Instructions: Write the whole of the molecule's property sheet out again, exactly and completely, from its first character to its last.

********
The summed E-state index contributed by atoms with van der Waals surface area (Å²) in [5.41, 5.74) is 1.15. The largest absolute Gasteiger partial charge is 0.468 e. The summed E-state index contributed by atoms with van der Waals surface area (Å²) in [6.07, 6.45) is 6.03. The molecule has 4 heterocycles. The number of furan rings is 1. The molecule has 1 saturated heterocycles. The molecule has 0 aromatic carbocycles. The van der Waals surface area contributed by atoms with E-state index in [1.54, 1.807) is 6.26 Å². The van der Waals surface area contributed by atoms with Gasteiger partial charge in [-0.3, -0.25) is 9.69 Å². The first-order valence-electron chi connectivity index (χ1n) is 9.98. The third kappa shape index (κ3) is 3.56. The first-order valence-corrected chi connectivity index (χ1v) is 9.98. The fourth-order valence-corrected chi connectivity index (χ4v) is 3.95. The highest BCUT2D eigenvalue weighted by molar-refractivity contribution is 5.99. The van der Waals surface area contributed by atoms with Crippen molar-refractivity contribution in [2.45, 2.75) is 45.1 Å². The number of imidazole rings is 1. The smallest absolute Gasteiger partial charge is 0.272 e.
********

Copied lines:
The summed E-state index contributed by atoms with van der Waals surface area (Å²) in [5.41, 5.74) is 1.15. The largest absolute Gasteiger partial charge is 0.468 e. The summed E-state index contributed by atoms with van der Waals surface area (Å²) in [6.07, 6.45) is 6.03. The molecule has 4 heterocycles. The number of furan rings is 1. The molecule has 1 saturated heterocycles. The molecule has 0 aromatic carbocycles. The van der Waals surface area contributed by atoms with E-state index in [1.54, 1.807) is 6.26 Å². The van der Waals surface area contributed by atoms with Gasteiger partial charge in [-0.3, -0.25) is 9.69 Å². The first-order valence-electron chi connectivity index (χ1n) is 9.98. The third kappa shape index (κ3) is 3.56. The first-order valence-corrected chi connectivity index (χ1v) is 9.98. The fourth-order valence-corrected chi connectivity index (χ4v) is 3.95. The highest BCUT2D eigenvalue weighted by molar-refractivity contribution is 5.99. The van der Waals surface area contributed by atoms with Crippen molar-refractivity contribution in [2.45, 2.75) is 45.1 Å². The number of imidazole rings is 1. The smallest absolute Gasteiger partial charge is 0.272 e.